In August 2012, the City Council attempted a Hail Mary to circumvent the charter, by calling for a change to the City Charter by ballot measure, also known as Measure C. City officials said they wanted to clear up outdated practices and ambiguous language with a ballot measure that will go before voters as early as spring 2013. Also, they said, to tweak language in Glendale’s Charter to reflect modern financial accounting practices. (9) What they actually wanted to do was to legalize their illicit “current” practice, and to end criticism by city advocates, by streamlining the annual transfer of millions of dollars of utility revenues, as a budget appropriation, instead of from GWP’s surplus account, if any, to pay for other public services. By doing so, the City left the GWP with insufficient revenues to pay for needed infrastructure, resulting in deferred capitalization, that eventually lead to artificially higher utility rates.
Any electrical rate increase, approved by the City Council, not by ballot measure, that was not based on actual needed cost, due to stripping GWP in excess of $20 million dollars annually, is in violation of State Proposition 26. The City’s self-serving interest was fully realized, when they said, “the Charter’s current decades-old language is a hindrance, given the current way of doing things”, and if they were unable to continue transferring these funds that it would cut into other essential services. City officials even had the chutzpah to attack the LA County Grand Jury, whom Harry filed a complaint with, as a bunch of homemakers and retirees, who questioned their alleged illicit practice of using the GWP as a cash cow.
Although the City Charter allows for the transfer up to 25% of the utility’s operating revenues, the transfer can only come from the utility’s surplus funds, if any, at the end of the year. “The Charter is a fundamental law of the city. Accounting principles have to adapt to the law of the city, not vice versa,” Zavos said, adding that if the city wanted to raise revenues to support parks and police, it could put new taxes on the ballot. City Manager Scott Ochoa said, “We understand what the objections have been,” said. “We just don’t agree with them”, even suggesting that Prop. 26 doesn’t apply because the transfer was grandfathered in. (9)
Ultimately, Measure C went down to defeat. Voters were not fooled by the misleading intent of City Officials. Yet, the City Council continued with their illicit ways and practices, as business as usual. Even as Glendale Water & Power slid into multimillion-dollar deficits, the city continued to transfer money in monthly installments, as has been their past practice vs. at the end of the year from the surplus account, to cover general Non-GWP related expenses, i.e. fire, police, parks and libraries.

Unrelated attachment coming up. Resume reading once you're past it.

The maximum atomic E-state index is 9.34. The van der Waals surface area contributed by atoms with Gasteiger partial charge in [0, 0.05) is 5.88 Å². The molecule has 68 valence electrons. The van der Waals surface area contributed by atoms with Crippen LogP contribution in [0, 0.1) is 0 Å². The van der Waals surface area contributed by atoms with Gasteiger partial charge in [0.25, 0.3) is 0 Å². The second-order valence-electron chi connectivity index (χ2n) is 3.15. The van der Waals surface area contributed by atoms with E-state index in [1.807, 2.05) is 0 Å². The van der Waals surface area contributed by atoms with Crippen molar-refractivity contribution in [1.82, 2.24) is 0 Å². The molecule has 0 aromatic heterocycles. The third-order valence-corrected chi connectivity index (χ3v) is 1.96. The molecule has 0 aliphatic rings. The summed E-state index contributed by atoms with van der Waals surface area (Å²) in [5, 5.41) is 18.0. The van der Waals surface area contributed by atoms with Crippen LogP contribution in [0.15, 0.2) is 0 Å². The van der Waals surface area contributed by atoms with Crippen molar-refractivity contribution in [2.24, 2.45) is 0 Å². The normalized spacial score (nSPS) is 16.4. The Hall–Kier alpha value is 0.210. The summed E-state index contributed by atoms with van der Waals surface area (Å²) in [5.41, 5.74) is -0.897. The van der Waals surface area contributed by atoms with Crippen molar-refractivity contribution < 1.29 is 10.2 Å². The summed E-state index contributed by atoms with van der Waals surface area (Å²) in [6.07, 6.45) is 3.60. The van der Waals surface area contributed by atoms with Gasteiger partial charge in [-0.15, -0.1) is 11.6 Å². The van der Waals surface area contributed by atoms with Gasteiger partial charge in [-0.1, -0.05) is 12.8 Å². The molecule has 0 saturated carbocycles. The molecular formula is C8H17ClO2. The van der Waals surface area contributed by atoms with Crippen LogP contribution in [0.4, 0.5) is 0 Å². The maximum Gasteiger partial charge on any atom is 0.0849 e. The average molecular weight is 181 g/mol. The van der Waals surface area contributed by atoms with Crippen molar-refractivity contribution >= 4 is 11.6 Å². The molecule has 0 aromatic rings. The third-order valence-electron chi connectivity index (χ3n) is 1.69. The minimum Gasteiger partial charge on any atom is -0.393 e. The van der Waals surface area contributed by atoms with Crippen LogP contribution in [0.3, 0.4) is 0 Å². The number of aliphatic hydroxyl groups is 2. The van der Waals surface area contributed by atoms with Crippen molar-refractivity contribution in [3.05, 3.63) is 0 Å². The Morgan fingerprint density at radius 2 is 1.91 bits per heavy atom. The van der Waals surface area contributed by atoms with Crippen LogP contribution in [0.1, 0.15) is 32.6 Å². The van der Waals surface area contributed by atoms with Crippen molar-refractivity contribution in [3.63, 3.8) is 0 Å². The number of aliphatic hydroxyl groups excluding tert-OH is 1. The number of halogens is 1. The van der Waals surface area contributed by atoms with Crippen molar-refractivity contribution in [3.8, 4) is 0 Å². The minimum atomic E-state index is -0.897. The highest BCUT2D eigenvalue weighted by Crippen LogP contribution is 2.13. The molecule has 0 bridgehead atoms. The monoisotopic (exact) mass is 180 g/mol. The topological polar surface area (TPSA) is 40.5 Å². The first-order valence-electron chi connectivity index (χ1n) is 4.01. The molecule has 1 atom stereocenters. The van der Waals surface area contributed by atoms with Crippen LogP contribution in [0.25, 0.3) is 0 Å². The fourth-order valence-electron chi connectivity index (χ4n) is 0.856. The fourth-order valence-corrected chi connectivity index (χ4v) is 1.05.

When Harry and other concerned citizens continued to challenge the City Council, then Mayor Weaver, finally said, to stop with the criticism, that if you don’t like the way we do business, then sue us. So, Harry and other concerned citizens formed the, “Glendale Coalition for Better Government”, whose mission is to return control back to the city residents, by increasing transparency, accountability, responsiveness and integrity in City Government. Several months later, the Coalition sued the City of Glendale over the hidden taxes in the utility transfers. (10)
- The Coalition’s lawsuit seeks to require the city to comply with its charter and use ratepayer’s utility fees to first take care of utility needs before it transfers any money for general government use and to return to the utility some of the money transfer in violation of the charter. The lawsuit also asks a judge to prohibit Glendale from increasing electric rates without a public vote on the matter. Californians passed Proposition 26 to prevent local government from denying taxpayers’ constitutional right to vote on increased revenues by disguising those increases as fees. (11) The lawsuit is presently pending.
Glendale subsequently retained a new consultant, Bartle Wells, to correct the water rate errors caused by Willdan. After Bartle Wells completed its analysis, Harry on May 30, 2014, noted several possible PROP. 218 VIOLATIONS IN BARTEL WELLS’ COSA FOR GLENDALE WATER FEE ORDINANCE. Art.XIIID, sec. 6(b)(5) that states: “In any legal action contesting the validity of a fee or charge, the burden shall be on the agency to demonstrate compliance with this article.” i.e. just to list a few: